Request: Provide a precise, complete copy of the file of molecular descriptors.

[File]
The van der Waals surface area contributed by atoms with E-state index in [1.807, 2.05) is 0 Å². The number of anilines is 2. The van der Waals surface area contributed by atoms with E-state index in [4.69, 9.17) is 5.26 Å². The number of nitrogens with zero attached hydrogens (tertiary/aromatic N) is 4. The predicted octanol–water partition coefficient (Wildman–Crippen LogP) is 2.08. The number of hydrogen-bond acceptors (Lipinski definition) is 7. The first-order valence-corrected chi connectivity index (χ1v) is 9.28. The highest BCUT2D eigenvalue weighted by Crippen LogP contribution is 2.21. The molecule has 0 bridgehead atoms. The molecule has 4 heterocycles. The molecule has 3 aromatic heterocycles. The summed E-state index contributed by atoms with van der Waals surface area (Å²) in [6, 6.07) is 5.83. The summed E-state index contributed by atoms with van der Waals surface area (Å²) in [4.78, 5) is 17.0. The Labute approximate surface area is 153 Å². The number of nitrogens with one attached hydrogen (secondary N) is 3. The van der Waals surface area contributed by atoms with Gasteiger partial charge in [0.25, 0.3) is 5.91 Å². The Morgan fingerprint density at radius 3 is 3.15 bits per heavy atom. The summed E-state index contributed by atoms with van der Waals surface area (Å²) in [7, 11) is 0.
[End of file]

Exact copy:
The van der Waals surface area contributed by atoms with E-state index in [1.807, 2.05) is 0 Å². The number of anilines is 2. The van der Waals surface area contributed by atoms with E-state index in [4.69, 9.17) is 5.26 Å². The number of nitrogens with zero attached hydrogens (tertiary/aromatic N) is 4. The predicted octanol–water partition coefficient (Wildman–Crippen LogP) is 2.08. The number of hydrogen-bond acceptors (Lipinski definition) is 7. The first-order valence-corrected chi connectivity index (χ1v) is 9.28. The highest BCUT2D eigenvalue weighted by Crippen LogP contribution is 2.21. The molecule has 0 bridgehead atoms. The molecule has 4 heterocycles. The molecule has 3 aromatic heterocycles. The summed E-state index contributed by atoms with van der Waals surface area (Å²) in [6, 6.07) is 5.83. The summed E-state index contributed by atoms with van der Waals surface area (Å²) in [4.78, 5) is 17.0. The Labute approximate surface area is 153 Å². The number of nitrogens with one attached hydrogen (secondary N) is 3. The van der Waals surface area contributed by atoms with Gasteiger partial charge in [0.25, 0.3) is 5.91 Å². The Morgan fingerprint density at radius 3 is 3.15 bits per heavy atom. The summed E-state index contributed by atoms with van der Waals surface area (Å²) in [7, 11) is 0.